One of the world’s biggest oil industry supermajors has teamed up with the global leader in electric cars in a new business venture and pilot project. British Petroleum (BP) has joined forces with Tesla to build the oil company’s first battery storage project at one of its U.S. wind farms. This move comes as part of a bigger foray into renewables, a strategy becoming common among supermajors trying to stay ahead of the curve in a rapidly changing energy landscape.
Wind farming is notoriously finicky when it comes to supply, and large-scale batteries like the one Tesla will be providing in the pilot project at BP’s South Dakota Titan 1 wind farm will help solve the volatility of the renewable power source. These Powerpack batteries are able to store extra power when winds are high, giving wind power a much-needed commercial edge. Tesla will be installing a 212 kilowatt (KW)/840 kilowatt hour battery (roughly 4 Powerpacks).
Titan 1 is just one of 13 wind farms that BP has installed across the U.S., amounting to a total capacity of over 2 gigawatts. In addition, the supermajor invested nearly $300 million in solar energies last year, and acquired a 43 percent stake in Lightsource, Europe’s largest solar development company. It has also been reported that BP is in negotiations with auto companies to install EV chargers at BP gas stations.
The pilot program with Tesla is just the first stage of a long learning curve to maximize the output of BP’s wind farms. The Powerpack being installed is a small one and will be an opportunity to improve battery storage technologies for future use at BP’s other wind and solar farms. For Tesla, the Powerpack is just one of many lucrative and innovative contracts the company has secured recently from their booming energy division.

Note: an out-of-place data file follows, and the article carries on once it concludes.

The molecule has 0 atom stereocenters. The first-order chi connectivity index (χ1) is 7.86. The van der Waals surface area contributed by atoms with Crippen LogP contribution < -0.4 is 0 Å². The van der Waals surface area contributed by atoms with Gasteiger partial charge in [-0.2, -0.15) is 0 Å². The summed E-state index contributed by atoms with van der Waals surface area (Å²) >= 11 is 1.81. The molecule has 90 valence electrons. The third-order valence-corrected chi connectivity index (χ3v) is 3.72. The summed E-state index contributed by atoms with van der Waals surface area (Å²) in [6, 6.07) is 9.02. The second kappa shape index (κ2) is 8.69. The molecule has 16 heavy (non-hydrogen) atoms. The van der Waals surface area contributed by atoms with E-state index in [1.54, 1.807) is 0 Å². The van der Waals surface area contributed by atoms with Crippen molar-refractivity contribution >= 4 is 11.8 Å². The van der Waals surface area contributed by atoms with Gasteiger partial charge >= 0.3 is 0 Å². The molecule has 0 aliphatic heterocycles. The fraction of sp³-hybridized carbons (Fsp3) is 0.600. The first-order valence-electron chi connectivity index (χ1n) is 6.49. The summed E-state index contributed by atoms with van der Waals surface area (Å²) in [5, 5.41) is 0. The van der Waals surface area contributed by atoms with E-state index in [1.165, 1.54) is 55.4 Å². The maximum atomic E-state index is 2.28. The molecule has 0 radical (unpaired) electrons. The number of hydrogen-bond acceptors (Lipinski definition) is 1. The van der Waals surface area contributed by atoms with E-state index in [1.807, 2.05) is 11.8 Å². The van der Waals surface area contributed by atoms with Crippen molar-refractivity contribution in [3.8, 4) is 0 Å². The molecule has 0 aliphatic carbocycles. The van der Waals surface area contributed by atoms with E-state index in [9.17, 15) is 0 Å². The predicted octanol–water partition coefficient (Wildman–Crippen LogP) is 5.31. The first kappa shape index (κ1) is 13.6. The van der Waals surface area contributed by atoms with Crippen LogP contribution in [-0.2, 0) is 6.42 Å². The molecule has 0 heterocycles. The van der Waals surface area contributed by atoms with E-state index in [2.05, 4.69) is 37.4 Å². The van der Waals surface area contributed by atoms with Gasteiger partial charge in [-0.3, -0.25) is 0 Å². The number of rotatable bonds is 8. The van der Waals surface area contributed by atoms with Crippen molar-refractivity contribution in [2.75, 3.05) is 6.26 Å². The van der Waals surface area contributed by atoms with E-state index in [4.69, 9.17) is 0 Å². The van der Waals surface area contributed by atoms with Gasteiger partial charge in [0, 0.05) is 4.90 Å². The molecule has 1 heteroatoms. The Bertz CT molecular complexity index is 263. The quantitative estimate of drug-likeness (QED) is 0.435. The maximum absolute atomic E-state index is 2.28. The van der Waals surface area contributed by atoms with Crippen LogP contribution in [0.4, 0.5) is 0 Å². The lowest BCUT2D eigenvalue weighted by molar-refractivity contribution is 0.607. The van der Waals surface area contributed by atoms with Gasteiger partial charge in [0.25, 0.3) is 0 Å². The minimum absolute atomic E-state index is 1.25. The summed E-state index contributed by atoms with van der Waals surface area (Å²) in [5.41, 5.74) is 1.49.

BP is not the first oil company to take notice of a trend away from fossil fuels, and they’re not the first company to start investing in energy storage technologies like the Tesla Powerpacks. BP is following in the footsteps of several other oil companies such as Norwegian Statoil and VPI Immingham, owned by Vitol. Statoil is planning to implement battery system to work in conjunction with its Hywind floating wind farm, located off the shore of Scotland, while VPI Immingham has already developed a 50-megawatt battery portfolio connected to the grid in Britain.
BP is undergoing a slow but steady move toward what they call a low-carbon future, exploring alternative energies in a marketplace that is moving more and more rapidly away from gas guzzlers. BP has stated that they estimate that renewables may account for up to 10 percent of global energy demand by 2035. The demand currently stands at 4 percent worldwide.
On Monday, in a press release titled “Advancing the Energy Transition” BP announced that the company plans to achieve a zero percent increase in its carbon footprint over the next seven years by lessening the emissions of oil and gas rigs. They’ve also previously pledged to invest $500 million annually into low-carbon technologies.
Despite the latest news out of BP and press releases about low-carbon alternatives, many environmental experts are just not buying it, and they’re making that opinion public. Accusing BP of “greenwashing”. Some critics have even pointed out that supermajors like Shell, which has been leading the pack in terms of greening the industry, have made pledges to reduce the burning of oil and gas, BP has made no such goals. BP has promised not to increase their carbon footprint, while Shell plans to decrease theirs by half.
As Tom Burke, chairman of environmental think tank E3G and former BP adviser put it, “Who cares about operational emissions? The problem is they have nothing to say on their product. This is a 20th century response to a 21st century problem.”